Harold Burgess: the creative side









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Harold Burgess in costume

This would seem to be the most appropriate photograph of Harold Burgess to introduce an account of some of his creative achievements. However it does not mean he took to the stage: he was asked to dress in costume for some kind of pageant organised at his place of work.

Watercolour by Harold Burgess 1927 This watercolour is an example of Harold's artwork from 1927 when he was 20, that is, if the newspapers packing the picture frame can be relied upon to date it.

Some of the articles in the newspapers are quite entertaining and revealing of life in the 1920's. They may be seen on another page.

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Harold Burgess might be described as being a bit of a practical polymath, turning his hand to a range of activities after reading up on them. There was often a creative aspect that he seemed to enjoy as much as the technical challenge that he was embarking on.

When the family moved to New Malden in November 1939 there was no shed in the garden so after the war he designed and constructed one, recycling old packing cases, probably from the department store where he worked. The design had to accommodate the limited range of wood available and he came up with a novel style more like a mock Tudor summer house than a shed. The roofing felt has been replaced several times and the windows are now plastic, but after more than sixty years the shed is still there.



The shed in the 21st century.


The shed in summer

A couple of views of the shed in the early 1950s, judging by the size of me beside my sister. Summers were summers and winters had real snow in those days. The strange extensions to the roof were shutters to cover the windows if I remember correctly. They were later removed. The shed in snow

In the 1950s Harold decided to bring the electricity supply for the house up to the new National standard by replacing all the wiring and old round pin plugs and sockets with a system of 13 amp ring mains. (The house next door didn’t even have electricity until after 1945.) When an electrician from the power company was working on the feed into the house Harold asked him what he should do when he wanted to connect up the ring main. He was told "I cannot tell you that... but if you look over my shoulder..." He must have been attentive because he converted to the new system without mishap - apart, that is, from skidding off a lifted floorboard in a bedroom and putting his foot through the ceiling of the room below, just above where I was sitting. I don't think he saw the funny side in quite the same way that I did.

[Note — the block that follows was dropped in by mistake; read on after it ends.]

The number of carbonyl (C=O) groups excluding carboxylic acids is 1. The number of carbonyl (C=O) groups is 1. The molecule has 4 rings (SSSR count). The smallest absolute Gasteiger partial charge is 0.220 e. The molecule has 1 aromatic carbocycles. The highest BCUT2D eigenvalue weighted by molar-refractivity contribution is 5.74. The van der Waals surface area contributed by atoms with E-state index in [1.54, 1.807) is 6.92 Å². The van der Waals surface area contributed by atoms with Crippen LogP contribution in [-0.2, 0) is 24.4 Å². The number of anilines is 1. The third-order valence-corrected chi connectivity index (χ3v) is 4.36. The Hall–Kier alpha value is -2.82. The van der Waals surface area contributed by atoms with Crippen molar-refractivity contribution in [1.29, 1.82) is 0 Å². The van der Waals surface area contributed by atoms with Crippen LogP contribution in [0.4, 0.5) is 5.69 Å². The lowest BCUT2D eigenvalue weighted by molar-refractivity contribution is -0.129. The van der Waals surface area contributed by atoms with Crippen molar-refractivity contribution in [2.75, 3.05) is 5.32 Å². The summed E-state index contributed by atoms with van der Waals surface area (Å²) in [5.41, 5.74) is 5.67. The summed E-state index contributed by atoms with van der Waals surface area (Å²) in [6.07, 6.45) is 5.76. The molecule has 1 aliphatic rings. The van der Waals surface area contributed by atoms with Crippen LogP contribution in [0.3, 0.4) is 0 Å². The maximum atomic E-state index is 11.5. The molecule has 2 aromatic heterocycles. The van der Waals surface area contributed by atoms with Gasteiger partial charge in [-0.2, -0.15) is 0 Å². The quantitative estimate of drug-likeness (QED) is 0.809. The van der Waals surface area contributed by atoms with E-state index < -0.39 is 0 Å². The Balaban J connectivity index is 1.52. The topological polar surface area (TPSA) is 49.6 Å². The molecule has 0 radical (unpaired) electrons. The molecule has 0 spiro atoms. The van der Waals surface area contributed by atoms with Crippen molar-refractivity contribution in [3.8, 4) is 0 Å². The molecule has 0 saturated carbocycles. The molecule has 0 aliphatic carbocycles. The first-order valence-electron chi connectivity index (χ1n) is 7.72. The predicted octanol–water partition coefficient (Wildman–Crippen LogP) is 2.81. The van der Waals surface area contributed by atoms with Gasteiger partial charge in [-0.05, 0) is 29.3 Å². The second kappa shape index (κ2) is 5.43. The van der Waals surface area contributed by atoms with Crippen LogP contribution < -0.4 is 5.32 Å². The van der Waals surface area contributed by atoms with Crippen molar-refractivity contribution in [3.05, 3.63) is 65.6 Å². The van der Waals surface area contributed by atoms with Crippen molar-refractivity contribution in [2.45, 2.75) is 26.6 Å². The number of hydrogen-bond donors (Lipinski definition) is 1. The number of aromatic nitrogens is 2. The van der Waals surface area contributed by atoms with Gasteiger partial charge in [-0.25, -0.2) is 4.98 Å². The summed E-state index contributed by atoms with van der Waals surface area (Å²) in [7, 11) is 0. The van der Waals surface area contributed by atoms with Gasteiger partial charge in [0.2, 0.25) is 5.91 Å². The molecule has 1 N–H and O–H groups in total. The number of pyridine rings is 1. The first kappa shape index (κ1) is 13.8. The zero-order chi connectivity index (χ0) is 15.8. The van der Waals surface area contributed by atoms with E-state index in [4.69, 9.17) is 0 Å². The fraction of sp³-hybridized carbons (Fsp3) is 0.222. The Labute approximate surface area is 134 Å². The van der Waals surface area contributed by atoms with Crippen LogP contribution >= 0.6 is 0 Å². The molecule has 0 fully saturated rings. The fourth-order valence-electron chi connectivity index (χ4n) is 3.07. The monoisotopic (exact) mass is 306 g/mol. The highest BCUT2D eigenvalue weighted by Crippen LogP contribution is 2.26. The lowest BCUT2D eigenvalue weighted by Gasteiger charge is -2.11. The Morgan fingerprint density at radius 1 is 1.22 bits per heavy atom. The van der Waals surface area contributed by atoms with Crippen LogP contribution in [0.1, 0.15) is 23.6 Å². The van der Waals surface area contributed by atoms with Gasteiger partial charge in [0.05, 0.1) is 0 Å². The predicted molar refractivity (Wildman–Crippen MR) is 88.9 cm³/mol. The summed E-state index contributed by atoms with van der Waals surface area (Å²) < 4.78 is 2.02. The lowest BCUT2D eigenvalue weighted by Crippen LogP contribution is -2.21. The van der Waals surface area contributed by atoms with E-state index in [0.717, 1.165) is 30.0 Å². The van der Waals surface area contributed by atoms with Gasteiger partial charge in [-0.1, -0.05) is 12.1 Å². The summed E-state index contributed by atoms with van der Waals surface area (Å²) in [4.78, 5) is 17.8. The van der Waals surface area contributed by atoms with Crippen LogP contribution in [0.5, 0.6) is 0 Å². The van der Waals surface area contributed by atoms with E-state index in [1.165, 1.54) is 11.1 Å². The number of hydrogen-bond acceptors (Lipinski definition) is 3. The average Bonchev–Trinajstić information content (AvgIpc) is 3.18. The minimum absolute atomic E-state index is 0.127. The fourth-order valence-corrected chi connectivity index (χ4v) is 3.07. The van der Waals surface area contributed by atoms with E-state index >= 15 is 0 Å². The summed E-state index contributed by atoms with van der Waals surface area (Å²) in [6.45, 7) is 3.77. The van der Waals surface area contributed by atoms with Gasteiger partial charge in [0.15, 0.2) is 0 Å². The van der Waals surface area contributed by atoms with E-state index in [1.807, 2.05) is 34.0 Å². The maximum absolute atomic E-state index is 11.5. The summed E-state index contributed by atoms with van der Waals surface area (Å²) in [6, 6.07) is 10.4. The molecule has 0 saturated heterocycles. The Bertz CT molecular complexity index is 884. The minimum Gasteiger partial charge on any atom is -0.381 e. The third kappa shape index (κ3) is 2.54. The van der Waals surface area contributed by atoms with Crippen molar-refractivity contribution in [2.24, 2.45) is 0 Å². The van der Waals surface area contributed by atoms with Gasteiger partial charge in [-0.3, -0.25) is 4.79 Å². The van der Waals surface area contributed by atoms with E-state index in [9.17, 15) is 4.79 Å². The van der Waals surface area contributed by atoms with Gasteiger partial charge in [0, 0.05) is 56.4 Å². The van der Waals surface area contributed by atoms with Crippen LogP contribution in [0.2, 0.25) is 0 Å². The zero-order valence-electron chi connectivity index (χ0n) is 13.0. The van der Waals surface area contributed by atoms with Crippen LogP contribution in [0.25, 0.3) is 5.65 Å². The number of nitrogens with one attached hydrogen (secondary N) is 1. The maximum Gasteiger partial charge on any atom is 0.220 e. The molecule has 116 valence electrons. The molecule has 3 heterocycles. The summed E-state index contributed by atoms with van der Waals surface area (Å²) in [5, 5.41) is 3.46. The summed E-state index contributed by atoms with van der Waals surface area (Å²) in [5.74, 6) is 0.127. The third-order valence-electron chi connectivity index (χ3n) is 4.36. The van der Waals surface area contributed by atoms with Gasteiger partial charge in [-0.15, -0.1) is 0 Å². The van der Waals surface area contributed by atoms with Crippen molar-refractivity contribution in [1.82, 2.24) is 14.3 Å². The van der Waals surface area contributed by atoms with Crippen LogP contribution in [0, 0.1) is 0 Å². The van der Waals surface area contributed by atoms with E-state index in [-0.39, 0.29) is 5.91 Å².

One year Harold constructed a couple of musical instruments. I don't know where the idea came from; in my memory his musical contributions up until then had been restricted to whistling and the occasional chorus of "Mares eat oats and does eat oats…" Presumably he did some research before converting a piece of metal alloy tubing into a serviceable flute complete with shaped and welded lip plate. He then went on to make a recorder from hollowed out bamboo (I think). When played it has a pleasant bass tone, although the finger holes are rather large for most hands.

Flute and recorder


China cupboardBack to home improvements and Harold worked his way through three rooms of the house where there was an alcove either side of a fireplace, designing built-in floor to ceiling cupboards or wardrobes to fit the spaces.

The living room china display cabinets look particularly elegant with their glass shelves. They have a narrow wooden ledge at the back of each shelf with a groove to support plates standing on edge. The central glass door slides to give easy access to the middle of the shelves.

As a child, I was much more impressed by the adjustable shelving in the lower cupboard where I was allowed to store my toys exactly how I wanted them.


Another of his projects was to build a circuit tester which he housed in a wooden box. The sockets along the bottom allow for different currents and the heavily repaired dial may be turned to vary the resistance and prevent the volt meter from being overloaded.

Circuit tester




Returning to Harold's artwork, here is a cartoon that I think he may have copied from a magazine. Perhaps someone will recognise it and identify the original.













Finally a monochome coastal view signed and dated 27 July 1928.

Where is it I wonder?




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